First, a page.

Gary McKinnon, the Briton who hacked into multiple US Government computer networks, saying he was looking for evidence of extra-terrestrial life, will next week appeal his extradition to the US.
McKinnon's appeal will be heard in a two-hour session in the House of Lords. He will be represented by his solicitor, Karen Todner, a specialist in extradition law.
The former systems administrator says he spent two years hacking into a number of US government systems looking for evidence of extraterrestrial life. He is accused of illegally accessing computers belonging to the US army, navy, air force, NASA, the Department of Defense as well as a number of private companies.
Among his hacking tools was a Perl script which tied together projects from other people.
US prosecutors have acted angrily to McKinnon's actions. McKinnon says that US authorities offered him a plea bargain with a sentence of 3-4 years, but that they were not prepared to guarantee that figure.
He says that US representatives then pursued the maximum sentence available, and said he would be "turned over to New Jersey authorities to see him fry".
The maximum sentence is likely to be life imprisonment.
His case on Monday is based around the way in which the plea bargaining process was carried out.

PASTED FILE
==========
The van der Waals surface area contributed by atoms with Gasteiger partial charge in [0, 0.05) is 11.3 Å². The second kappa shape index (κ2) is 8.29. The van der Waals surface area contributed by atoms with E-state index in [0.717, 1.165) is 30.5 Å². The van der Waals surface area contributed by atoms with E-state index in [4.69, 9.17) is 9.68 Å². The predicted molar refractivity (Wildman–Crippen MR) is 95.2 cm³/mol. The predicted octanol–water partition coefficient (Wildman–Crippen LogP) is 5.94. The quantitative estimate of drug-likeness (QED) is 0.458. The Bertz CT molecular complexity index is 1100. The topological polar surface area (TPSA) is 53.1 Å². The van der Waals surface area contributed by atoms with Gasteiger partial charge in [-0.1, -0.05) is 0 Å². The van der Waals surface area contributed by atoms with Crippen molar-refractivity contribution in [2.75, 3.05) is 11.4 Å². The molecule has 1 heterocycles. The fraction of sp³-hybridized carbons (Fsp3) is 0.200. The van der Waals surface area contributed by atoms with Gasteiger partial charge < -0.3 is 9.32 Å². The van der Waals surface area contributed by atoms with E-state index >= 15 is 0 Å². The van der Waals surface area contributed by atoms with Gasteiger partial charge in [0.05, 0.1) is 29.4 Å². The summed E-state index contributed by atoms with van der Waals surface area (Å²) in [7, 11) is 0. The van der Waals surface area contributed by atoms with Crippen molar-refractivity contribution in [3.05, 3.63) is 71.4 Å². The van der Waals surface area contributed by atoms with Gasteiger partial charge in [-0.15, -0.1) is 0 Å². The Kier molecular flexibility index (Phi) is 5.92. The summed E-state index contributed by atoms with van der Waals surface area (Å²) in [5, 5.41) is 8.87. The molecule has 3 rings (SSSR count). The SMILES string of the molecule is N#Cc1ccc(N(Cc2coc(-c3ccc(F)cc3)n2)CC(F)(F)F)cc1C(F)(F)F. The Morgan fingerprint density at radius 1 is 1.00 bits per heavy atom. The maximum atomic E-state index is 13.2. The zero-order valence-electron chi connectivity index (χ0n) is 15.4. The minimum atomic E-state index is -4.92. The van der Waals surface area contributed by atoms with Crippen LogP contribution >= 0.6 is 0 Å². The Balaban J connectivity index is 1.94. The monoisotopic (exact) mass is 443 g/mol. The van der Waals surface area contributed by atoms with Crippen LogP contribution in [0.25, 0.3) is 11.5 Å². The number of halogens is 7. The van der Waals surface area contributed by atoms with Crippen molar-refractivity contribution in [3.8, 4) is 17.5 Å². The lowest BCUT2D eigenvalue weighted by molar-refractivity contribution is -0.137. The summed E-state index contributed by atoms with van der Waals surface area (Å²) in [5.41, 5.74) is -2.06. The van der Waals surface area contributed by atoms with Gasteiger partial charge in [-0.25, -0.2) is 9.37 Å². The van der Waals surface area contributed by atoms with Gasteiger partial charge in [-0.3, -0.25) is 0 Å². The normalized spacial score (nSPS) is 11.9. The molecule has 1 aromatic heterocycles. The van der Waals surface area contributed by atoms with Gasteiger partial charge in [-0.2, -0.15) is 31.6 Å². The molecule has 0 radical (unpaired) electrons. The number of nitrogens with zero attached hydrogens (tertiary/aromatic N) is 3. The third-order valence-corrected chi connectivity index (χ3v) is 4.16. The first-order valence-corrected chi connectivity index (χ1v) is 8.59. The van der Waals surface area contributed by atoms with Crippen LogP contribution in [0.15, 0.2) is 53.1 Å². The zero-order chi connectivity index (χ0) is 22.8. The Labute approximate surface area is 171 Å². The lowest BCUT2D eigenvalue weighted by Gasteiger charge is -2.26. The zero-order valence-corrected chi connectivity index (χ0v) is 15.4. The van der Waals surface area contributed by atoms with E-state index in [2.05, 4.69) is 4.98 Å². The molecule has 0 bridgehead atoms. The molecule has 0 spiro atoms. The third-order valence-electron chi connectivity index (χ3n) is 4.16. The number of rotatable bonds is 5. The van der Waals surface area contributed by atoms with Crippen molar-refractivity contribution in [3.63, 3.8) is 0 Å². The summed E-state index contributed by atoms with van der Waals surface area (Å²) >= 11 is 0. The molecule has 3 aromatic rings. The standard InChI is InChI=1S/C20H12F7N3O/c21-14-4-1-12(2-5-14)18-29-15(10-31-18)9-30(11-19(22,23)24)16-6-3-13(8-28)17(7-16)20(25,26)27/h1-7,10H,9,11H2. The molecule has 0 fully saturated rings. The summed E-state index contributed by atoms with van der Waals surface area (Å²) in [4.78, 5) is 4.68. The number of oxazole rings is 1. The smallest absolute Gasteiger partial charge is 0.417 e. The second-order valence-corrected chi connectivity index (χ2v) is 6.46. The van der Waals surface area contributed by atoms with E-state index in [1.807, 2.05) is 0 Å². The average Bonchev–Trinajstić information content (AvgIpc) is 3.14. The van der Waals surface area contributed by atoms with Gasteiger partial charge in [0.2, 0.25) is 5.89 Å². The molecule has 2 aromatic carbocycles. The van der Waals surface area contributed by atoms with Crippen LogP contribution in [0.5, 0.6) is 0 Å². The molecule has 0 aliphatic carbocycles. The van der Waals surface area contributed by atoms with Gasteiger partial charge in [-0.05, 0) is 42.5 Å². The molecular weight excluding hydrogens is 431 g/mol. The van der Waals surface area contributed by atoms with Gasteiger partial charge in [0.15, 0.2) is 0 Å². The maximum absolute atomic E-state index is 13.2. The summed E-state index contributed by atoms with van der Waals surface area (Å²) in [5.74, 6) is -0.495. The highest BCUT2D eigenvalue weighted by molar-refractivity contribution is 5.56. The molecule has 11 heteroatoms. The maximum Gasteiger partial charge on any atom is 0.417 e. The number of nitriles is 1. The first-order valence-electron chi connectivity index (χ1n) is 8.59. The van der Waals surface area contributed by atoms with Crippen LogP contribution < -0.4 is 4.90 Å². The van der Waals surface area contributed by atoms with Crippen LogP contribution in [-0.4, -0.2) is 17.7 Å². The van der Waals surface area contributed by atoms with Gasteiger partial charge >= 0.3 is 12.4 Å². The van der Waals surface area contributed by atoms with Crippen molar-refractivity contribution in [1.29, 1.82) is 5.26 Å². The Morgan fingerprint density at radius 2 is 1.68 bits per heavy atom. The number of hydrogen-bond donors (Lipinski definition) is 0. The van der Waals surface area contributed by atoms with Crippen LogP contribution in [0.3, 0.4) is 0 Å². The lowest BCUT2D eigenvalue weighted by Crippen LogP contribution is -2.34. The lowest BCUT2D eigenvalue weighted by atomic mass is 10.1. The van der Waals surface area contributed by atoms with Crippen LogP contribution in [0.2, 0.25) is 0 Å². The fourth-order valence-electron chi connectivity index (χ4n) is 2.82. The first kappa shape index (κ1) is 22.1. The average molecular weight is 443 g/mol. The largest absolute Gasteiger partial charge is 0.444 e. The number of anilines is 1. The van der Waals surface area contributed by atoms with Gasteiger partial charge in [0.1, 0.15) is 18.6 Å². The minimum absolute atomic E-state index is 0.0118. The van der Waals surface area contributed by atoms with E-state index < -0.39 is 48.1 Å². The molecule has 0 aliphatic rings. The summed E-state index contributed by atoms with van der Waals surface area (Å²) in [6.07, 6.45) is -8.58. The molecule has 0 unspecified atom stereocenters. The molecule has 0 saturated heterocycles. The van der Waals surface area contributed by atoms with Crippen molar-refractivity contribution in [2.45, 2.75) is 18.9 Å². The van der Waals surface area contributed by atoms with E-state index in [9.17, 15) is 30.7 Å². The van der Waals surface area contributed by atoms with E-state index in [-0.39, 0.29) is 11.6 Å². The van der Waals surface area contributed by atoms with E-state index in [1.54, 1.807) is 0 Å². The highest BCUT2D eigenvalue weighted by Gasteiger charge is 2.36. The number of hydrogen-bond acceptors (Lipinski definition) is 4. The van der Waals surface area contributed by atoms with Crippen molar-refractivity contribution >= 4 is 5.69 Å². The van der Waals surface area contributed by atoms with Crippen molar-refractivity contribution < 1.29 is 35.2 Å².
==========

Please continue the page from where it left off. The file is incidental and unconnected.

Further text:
McKinnon told SCMagazine today: "It was very threatening behaviour. I'm being treated as some kind of terrorist".
McKinnon denies deliberately causing any damage but he said: "I absolutely regret doing it".
The US government claims McKinnon caused $700,000 worth of damage.
If McKinnon loses the appeal, he says he will use his final chance of an appeal at the European Court of Human Rights, and have the extradition put on hold.
If he wins the appeal, he says the extradition will be thrown out. He could then still face charges through the UK justice system and it would be unlikely he could ever leave the country for fear of further action.
If the Lords dispute what was said during the plea bargaining process, the case could be referred back to Bow Street Magistrates Court, where the case was heard earlier.
The case will be heard by five lawlords including Lord Phillips of Worth Matravers, the third most senior judge in England and Wales behind the Lord Chancellor and the Lord Chief Justice.
Their decision is likely to be presented in three to four weeks.
McKinnon told SCMagazine that he had some hopes of success. "My chances are the best they've ever been," he said.
McKinnon said that if he wins, he hopes it will set a precedent for extraditions to the US and says he will "spend a lot of time" trying to get the Extradition Treaty changed.
Under the terms of the treaty, which came into being in 2003, the US government has not had to show any evidence of McKinnon's hacking or any damage it might have done, in order to request his extradition.
McKinnon was arrested in 2002. The extradition order was signed by then Home Secretary John Reid in 2006.
During his hacking attempts, he claims that he succeeded in finding evidence of extra-terrestrial life in the form of images and spreadsheets.
"I saw photos in space of things that didn't look man-made," McKinnon said. "And I saw an Excel spreadsheet with non-terrestrial officers with their names and ranks. That makes me think there's a space force being developed in secret".
See original article on scmagazineus.com
NASA hacker to appeal
By Richard Thurston on Jun 16, 2008 10:20AM